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EverQuest II: Echoes of Faydwer

Platform(s): PC
Genre: Online Multiplayer
Publisher: SOE
Developer: SOE
Release Date: Nov. 13, 2006 (US), Nov. 14, 2006 (EU)

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PC Preview - 'EverQuest II: Echoes of Faydwer'

by Keith Durocher on Oct. 7, 2006 @ 7:15 a.m. PDT

Echoes of Faydwer includes over 350 new quests, a new selection of profession hats, cloaks, armor, and new horse mounts available to players of all levels. EQII players will encounter over 40 new types of creatures to face, more than 20 new zones and adventure areas, and will be able to compete against other players for new PvP (Player vs. Player) rewards, plus all-new items, equipment, spells and tradeskill recipes.

This is it. This is the one I've been waiting for. Ever since EverQuest II went live, my single biggest disappointment was that the continent of Faydwer wasn't included. Seeing as how the first year of my three-year EverQuest sojourn was spent in these particular lands, I have a pretty deep sense of nostalgia driving my interest in what may have happened in the 500-year interim between the two games. With the third expansion for EQ2 due to be released this November, Sony Online Entertainment aims to finally satisfy those of us who yearn to return to the Faydark. Best of all, Echoes of Faydwer is more than just a nod to the old days, it's stuffed full of new features, too.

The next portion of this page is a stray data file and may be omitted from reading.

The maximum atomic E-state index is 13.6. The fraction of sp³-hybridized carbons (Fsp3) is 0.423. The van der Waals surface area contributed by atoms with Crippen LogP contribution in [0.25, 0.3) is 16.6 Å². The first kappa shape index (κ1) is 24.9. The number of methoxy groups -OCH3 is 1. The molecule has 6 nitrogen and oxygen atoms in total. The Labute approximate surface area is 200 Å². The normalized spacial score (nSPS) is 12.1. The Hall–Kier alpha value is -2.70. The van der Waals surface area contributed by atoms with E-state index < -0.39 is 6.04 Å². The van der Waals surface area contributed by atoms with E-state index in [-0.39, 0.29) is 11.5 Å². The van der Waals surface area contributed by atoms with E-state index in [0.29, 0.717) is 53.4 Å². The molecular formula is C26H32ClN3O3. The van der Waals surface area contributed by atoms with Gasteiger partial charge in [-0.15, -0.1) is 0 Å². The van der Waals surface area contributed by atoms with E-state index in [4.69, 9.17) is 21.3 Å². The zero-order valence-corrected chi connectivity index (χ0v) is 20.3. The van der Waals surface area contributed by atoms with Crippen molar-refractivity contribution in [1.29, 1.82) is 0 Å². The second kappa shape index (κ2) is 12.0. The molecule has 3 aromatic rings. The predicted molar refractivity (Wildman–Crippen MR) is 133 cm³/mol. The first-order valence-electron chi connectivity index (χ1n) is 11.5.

First up, we have a brand-new race, the Fae. I remember beating up on these things with my Dark Elf for fun. They're arguably the most visually stunning of the playable characters, if only because their wings are so vibrant and shiny. They're extra-tiny, which makes the whole world seem awfully huge and also provides the illusion that you're travelling really quickly whenever you run around. The Fae have stepped in as wards of the Greater Faydark, taking over from the Wood-Elves. Their values are almost the same, except that they live in acorns so large you'd swear they were genetically modified.

As a handy side-note, their wings aren't just fluttery appendages – you can glide with them. No more deaths from falling, which is extra handy in Kelethin, the only remaining old-world city that hasn't fallen prey to a violent scenario. For a city in the trees, you'd think they'd learn to put railings on the walkways. Even after a half-millennium of newbie-doom from not paying attention, this basic safety feature has been neglected. Fae wings do nothing to help with this oversight.


Much of what we may remember from Faydwer is still more or less intact. Crushbone is still around, albeit with significantly evolved shock-troops. Felwithe is still just down the road from Kelethin, except the high-elves shut themselves off from the rest of the world and re-shaped their city into "New Tunaria. " They've become xenophobic, so it's not a place to go and casually hang around. The gnomish city of Ak'Anon has been renamed Klak'anon and is now under the control of Clockwork creations that have no interest in re-submitting themselves as servants.